UCI Esports Hosts Third Annual Girls in Gaming Summer Camp


by | Aug 22, 2019, 12:00PM PDT

From July 8th to 12th, UCI Esports hosted our third annual Girls in Gaming summer camp, opening our doors to twelve ambitious young women interested in learning more about the professional opportunities available in the video gaming industry.

The program, which debuted in 2017, seeks to address the lack of female representation in esports by exposing its participants to games-related career paths they might not have considered—or known existed—beforehand.

“During the camp, participants learn from experts in the industry about the plethora of options within esports,” says Kathy Chiang, the camp’s lead and assistant director of UCI Esports. “Our outreach camps focus on building pipelines, enabling and encouraging more young women to get involved in esports through different roles and at varying levels.”

Although UC Irvine, long a forerunner in the bid to increase young women’s participation in esports, has contributed significantly to positive change in recent years through initiatives such as Girls in Gaming, Chiang believes there’s more to be done.

“It seems like the lack of (sufficient) female representation is becoming one of the most discussed and visible issues in esports these days, and it’s definitely one that has been personally relevant to many among our staff and in my own life as well. I believe it’s extremely important to think of multiple strategies to improve this, from improving education and awareness to building special programs and guidelines.”

The relevant question to ask, on hearing Chiang’s words, is “What exactly goes into building these programs and guidelines?” How does an idea—let’s show young women that there are opportunities available for them in the gaming industry—become a reality?

As Allison Le, a fourth-year mathematics major and junior administrator of the 2019 Girls in Gaming camp, explains, the process is quite involved. Although Girls in Gaming has been around since 2017, camp staff build its schedule from the ground up every year, incorporating fresh ideas and insights into their curriculum to keep things relevant to the industry’s current state.

“We looked at previous speakers, found connections we had made throughout the year, and chose the topics we thought spoke to us the most,” says Le, describing the work involved in designing this year’s schedule. “After creating a rough outline of what we wanted to do, we grouped the topics in days, like media on one day, esports management on another day, and so on.”

While Le, who manages UCI’s scholarship League of Legends team during the academic year, is no stranger to wrangling packed schedules, she expressed appreciation for those who dedicated their time to helping her develop this year’s program.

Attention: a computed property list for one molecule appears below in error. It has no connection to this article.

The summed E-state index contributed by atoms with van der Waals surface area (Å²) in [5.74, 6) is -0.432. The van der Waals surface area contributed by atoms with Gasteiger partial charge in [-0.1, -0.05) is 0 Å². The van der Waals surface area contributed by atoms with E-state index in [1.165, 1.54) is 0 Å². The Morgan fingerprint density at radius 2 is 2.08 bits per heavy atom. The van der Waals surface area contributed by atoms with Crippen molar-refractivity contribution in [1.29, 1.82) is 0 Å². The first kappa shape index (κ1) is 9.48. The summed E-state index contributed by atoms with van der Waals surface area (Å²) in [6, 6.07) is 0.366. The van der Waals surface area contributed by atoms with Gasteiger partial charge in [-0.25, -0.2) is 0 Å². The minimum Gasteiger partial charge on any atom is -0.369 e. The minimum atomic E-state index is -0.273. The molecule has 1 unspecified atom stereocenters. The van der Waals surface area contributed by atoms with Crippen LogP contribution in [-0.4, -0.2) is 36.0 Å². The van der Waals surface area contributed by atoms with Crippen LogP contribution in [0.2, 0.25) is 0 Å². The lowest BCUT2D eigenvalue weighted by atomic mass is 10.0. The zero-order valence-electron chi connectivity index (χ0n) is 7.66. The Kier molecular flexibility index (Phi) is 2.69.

“This was my first year running camps, so I received a lot of advice from the full time staff. I couldn’t have done it without those who focused on outreach efforts, either—because of them, everything was able to fall into place cleanly.”

With all the behind-the-scenes work that went into making 2019’s Girls in Gaming camp special, it’s no surprise that the participants had a great time during their week at UCI. Between interactive talks with women involved in the gaming industry, activities around campus, and group play—dubbed Teamfight Tactics—in the Arena, campers always had something to do. Despite initial difficulties in introducing the group to games only a few had played before, Le reports that the girls rose eagerly to the challenge.

“By the end of the week, we’d successfully had the arena in an uproar during our mock tournament. It’s a clear example of how games can bring a really diverse group together.”

Le believes that, as the program continues to grow, it will incorporate new features that further the goal of bringing diverse groups together through games.

“I’m thinking that, next year,  maybe we’ll find a speaker who can spark the campers’ creativity by leading a session where they brainstorm their very own game. Don’t get me wrong; we had some really great speakers this year. But the engaging ones are always the most memorable, and Kathy and I are keen to let the campers explore their creativity in a hands-on environment.”

Campers gathered in the UCI Esports Arena at the end of the week for the program’s closing ceremony.

Le’s closing thoughts?

“I think the biggest benefit of attending Girls in Gaming is that campers are able to see beyond what they might see in the media—see that there’s plenty of diversity in the video game industry. Oftentimes girls might be steered away from video games, but the truth is, there are plenty of women out there. A lot of our speakers didn’t graduate high school or college knowing that they were going to work in games. But their love for video games brought them here, and I don’t doubt that the girls I met during camp will be trailblazers for the future of the industry.”


Why Gamers Should Read Black Authors


by | Sep 24, 2020, 7:30AM PDT

Years from now when people ask “where were you in 2020?” I will respond, “online, and I hated every second of it.”

2020 was a year filled with strife and changes, as many of the country’s issues were placed under the microscope of the COVID-19 pandemic. We were made privy to the fragility of our healthcare system, made to grapple with the mistreatment of our workers, and we saw just how little our government was ready to deal with the unseen threat of a virus. As buildings and campuses became unsafe for congregations, schools and businesses quickly transitioned from physical interaction to remote operations, trading desks for couches, and cubicles for bedrooms. As an academic I soon saw myself writing grants, hosting calls, and meeting with colleagues all through the screen of my computer. Just like that my and many other lives became mediated through digital platforms.

But then came May and the US caught fire as major cities around America erupted in protest after Minneapolis Police Officer Derek Chauvin placed his knee on the neck of George Perry Floyd Jr. for 8 minutes and 46 seconds, killing him on camera. The act was such a clear show of police misconduct and brutality that not only did protest emerge in Minneapolis but in cities like Los Angeles and New York. People across America took to the streets to protest what was a vile and malicious act of policing and unfortunately (and ironically) were subsequently met with the very force they went out there to speak against. Agitations flared, peaceful protest turned into physical confrontation, and long-ignored anger and sorrow became the fuel for the flames which burned signs, buildings, and coincidentally an NYPD van.